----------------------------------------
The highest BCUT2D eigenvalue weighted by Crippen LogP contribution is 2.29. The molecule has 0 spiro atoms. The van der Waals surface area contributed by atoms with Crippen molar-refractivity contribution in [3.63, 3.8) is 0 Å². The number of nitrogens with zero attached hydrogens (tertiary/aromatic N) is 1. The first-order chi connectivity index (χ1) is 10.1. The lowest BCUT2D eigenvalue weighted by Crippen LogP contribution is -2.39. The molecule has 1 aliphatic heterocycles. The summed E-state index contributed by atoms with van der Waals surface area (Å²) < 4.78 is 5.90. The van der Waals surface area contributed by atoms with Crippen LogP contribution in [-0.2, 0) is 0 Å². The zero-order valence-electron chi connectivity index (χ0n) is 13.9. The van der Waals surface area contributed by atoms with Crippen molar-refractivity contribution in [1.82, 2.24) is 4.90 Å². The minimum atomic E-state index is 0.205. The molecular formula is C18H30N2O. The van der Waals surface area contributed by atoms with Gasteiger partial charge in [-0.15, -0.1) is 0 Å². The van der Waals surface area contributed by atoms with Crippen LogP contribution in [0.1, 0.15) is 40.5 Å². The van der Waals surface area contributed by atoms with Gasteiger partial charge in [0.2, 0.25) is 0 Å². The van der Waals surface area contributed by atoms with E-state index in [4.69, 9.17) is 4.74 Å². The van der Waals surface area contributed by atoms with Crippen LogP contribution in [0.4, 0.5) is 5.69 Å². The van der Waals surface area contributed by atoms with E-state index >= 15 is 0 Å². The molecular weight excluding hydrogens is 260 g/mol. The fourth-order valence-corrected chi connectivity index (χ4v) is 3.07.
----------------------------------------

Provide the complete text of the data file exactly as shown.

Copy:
The highest BCUT2D eigenvalue weighted by Crippen LogP contribution is 2.29. The molecule has 0 spiro atoms. The van der Waals surface area contributed by atoms with Crippen molar-refractivity contribution in [3.63, 3.8) is 0 Å². The number of nitrogens with zero attached hydrogens (tertiary/aromatic N) is 1. The first-order chi connectivity index (χ1) is 10.1. The lowest BCUT2D eigenvalue weighted by Crippen LogP contribution is -2.39. The molecule has 1 aliphatic heterocycles. The summed E-state index contributed by atoms with van der Waals surface area (Å²) < 4.78 is 5.90. The van der Waals surface area contributed by atoms with Crippen LogP contribution in [-0.2, 0) is 0 Å². The zero-order valence-electron chi connectivity index (χ0n) is 13.9. The van der Waals surface area contributed by atoms with Crippen molar-refractivity contribution in [1.82, 2.24) is 4.90 Å². The minimum atomic E-state index is 0.205. The molecular formula is C18H30N2O. The van der Waals surface area contributed by atoms with Gasteiger partial charge in [-0.15, -0.1) is 0 Å². The van der Waals surface area contributed by atoms with Crippen LogP contribution in [0.1, 0.15) is 40.5 Å². The van der Waals surface area contributed by atoms with Gasteiger partial charge in [0.2, 0.25) is 0 Å². The van der Waals surface area contributed by atoms with E-state index in [4.69, 9.17) is 4.74 Å². The van der Waals surface area contributed by atoms with Crippen LogP contribution in [0.4, 0.5) is 5.69 Å². The van der Waals surface area contributed by atoms with E-state index >= 15 is 0 Å². The molecular weight excluding hydrogens is 260 g/mol. The fourth-order valence-corrected chi connectivity index (χ4v) is 3.07.